Hobble Creek Canyon: A Wilderness Walmart

Hobble Creek Canyon

A group of riders explore Hobble Creek Canyon on horseback.

As Utah County gorges itself at the trough of consumerism, oozing suburban sprawl can almost suffocate wilderness lovers. Fortunately, Hobble Creek Canyon is less than a 20 minute drive from Beto’s, big-box stores, and row upon row of mortgage monuments. The canyon is one of the last places near Provo that offers a condensed, convenient version of Utah’s best outdoor experiences. When you can’t spend a week in the Uintas, why not spend a Wednesday evening in Hobble Creek?

Hobble Creek is divided into a main stem and two forks: the Left Fork and the Right Fork. The Right Fork lies mostly within the Uinta National Forest. The narrow road is canopied with thick trees as it winds between steep mountain slopes. The cold, clear creek offers great trout fishing. The paved main road ends approximately 8 miles up the canyon and continues to climb until it reaches over into Diamond Fork Canyon (favored turf of Mark Perkins, one of our contributors).

Right Fork

The best thing about the Right Fork is that almost any turn off the road offers opportunities for a short hike. There are several trails, including the following:

Days Canyon Trail

The trailhead is located at Cherry Campground. This trail follows a small stream up a draw, eventually opening onto a meadow. If followed, it eventually joins with Maple Canyon Trail.

Kirkman Hollow Trail

Follow the right fork of Hobble Creek past Cherry and Sulphur campgrounds. The road finally crosses the creek. The trail starts as a 4WD road just beyond this crossing. It continues three miles up on a ridge, ending at Wanrhodes Canyon.

Wardsworth Creek Trail

This trail begins where the pavement of the Right Fork road turns to gravel. The trail follows a stream upwards through spruce and aspen. About 3.5 miles up this trail is a picturesque waterfall cascading over red rocks. At the top, Dry Creek Canyon Cutoff Trail forks off near a stock pond.

Dry Canyon Trails

Three trails begin near Dry Creek Campground. Trail 091 is one of these, and extends roughly five miles before joining a 4WD road in the left fork of Hobble Creek.

Left Fork

The Left Fork of Hobble Creek is mostly private land, but many residents are willing to give permission to responsible hikers, photographers, and fishermen. The Left Fork is wider and larger and offers beautiful views. Pole Haven, a canyon about 3 miles from the Hobble Creek Golf Course, leads to the base of Provo Peak.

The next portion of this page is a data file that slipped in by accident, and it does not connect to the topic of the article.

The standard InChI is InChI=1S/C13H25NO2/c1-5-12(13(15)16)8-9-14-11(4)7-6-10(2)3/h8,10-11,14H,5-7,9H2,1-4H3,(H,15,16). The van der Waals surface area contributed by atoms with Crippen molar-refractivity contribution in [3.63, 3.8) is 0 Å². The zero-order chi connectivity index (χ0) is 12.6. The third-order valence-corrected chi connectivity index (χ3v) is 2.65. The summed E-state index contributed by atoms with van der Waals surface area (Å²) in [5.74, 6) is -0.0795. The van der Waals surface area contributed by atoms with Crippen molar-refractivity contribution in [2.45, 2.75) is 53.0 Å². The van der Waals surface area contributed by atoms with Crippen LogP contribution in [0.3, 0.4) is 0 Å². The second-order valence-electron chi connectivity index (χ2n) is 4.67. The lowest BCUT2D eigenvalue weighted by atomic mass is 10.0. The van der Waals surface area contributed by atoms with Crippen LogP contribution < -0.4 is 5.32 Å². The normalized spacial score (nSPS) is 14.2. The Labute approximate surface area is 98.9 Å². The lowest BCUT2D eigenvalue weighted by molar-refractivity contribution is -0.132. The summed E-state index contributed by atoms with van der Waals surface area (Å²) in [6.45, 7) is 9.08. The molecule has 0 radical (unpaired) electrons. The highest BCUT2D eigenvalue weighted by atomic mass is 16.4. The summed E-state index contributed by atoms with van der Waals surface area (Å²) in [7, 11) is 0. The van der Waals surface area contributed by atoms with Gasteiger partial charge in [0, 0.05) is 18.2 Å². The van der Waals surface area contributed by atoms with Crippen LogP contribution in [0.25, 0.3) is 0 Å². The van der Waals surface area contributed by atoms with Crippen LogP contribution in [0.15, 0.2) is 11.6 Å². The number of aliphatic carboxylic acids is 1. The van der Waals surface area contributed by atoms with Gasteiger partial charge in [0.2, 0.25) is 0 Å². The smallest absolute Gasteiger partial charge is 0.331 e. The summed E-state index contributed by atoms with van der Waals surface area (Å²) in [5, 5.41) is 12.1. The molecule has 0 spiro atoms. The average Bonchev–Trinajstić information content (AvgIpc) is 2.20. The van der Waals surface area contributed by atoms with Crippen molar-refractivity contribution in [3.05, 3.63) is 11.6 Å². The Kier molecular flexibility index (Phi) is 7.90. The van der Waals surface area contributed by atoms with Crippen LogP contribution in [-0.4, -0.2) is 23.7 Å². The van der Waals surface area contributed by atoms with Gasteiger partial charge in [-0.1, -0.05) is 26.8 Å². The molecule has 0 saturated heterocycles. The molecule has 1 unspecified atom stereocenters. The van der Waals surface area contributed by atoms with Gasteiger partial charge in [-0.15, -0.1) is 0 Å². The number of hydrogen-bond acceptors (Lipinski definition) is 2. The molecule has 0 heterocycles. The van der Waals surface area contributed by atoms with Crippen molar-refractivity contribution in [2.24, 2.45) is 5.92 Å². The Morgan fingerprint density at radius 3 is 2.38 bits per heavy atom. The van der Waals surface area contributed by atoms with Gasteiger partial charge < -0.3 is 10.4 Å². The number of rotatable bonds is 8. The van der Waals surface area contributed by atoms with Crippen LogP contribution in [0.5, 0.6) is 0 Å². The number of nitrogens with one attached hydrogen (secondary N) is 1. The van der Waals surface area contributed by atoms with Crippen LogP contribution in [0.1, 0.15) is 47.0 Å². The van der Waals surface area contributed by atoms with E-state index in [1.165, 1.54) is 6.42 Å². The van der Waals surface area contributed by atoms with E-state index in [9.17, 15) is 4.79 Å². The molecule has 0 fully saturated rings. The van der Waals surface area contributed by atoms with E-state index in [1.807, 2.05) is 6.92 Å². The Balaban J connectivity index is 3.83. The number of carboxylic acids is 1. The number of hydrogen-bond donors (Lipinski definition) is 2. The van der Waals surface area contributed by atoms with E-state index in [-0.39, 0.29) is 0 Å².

Mountain bikers, photographers, anglers, and hikers will love Hobble Creek for its quick and easy access, as well as compact but dynamic offerings.

Getting There

To reach Hobble Creek, take US Highway 89 through Springville and turn east on 400 South. After approximately 1 mile there is a four-way stop. Turn right onto Canyon Road and follow it up into Hobble Creek Canyon. Bring a high-clearance vehicle, and you can spend hours enjoying winding dirt roads, off-trail hiking, and expansive views of the Wasatch.

2 Responses to “Hobble Creek Canyon: A Wilderness Walmart

  • Valerie Simpson
    4 months ago

    My brother, Lance James Simpson, and his wife Jade Simpson, were killed on the right fork of Hobble Creek Canyon Rd. He video taped the whole day on his dash cam. The dirt road was like any other dirt road until all of a sudden, wham there was a 90 degree turn that my brother didn’t make. They fell over 600 ft and rolled several times. My point is this: Why are there no warning signs at all or any kind of barriers! But I think that Utah is just as much at fault as my brother is for not warning them hey slow down 90 degree turn ahead. Not right Utah. My brother just moved to Utah because of a job he’s from Washington state. He’s driven mountain roads his whole life I know I will never get my baby brother back or his wife, but please Utah put up some signs warning people that are new to the area, slow down next turn 90 degrees or you will die! They died June 10 2016, thank you please help! Valerie Simpson, Spokane WA.

    • Paul Jones
      4 months ago

      Hi Valerie, I am so sorry to hear about this. I moved away from Utah a few years ago, so I’m not as aware of things that happen in the area. I can’t imagine how hard it would be to lose a brother in such an unexpected and untimely manner like this. My thoughts are with you and your family.

      Paul Jones

Leave a Comment

Your email address will not be published. Required fields are marked *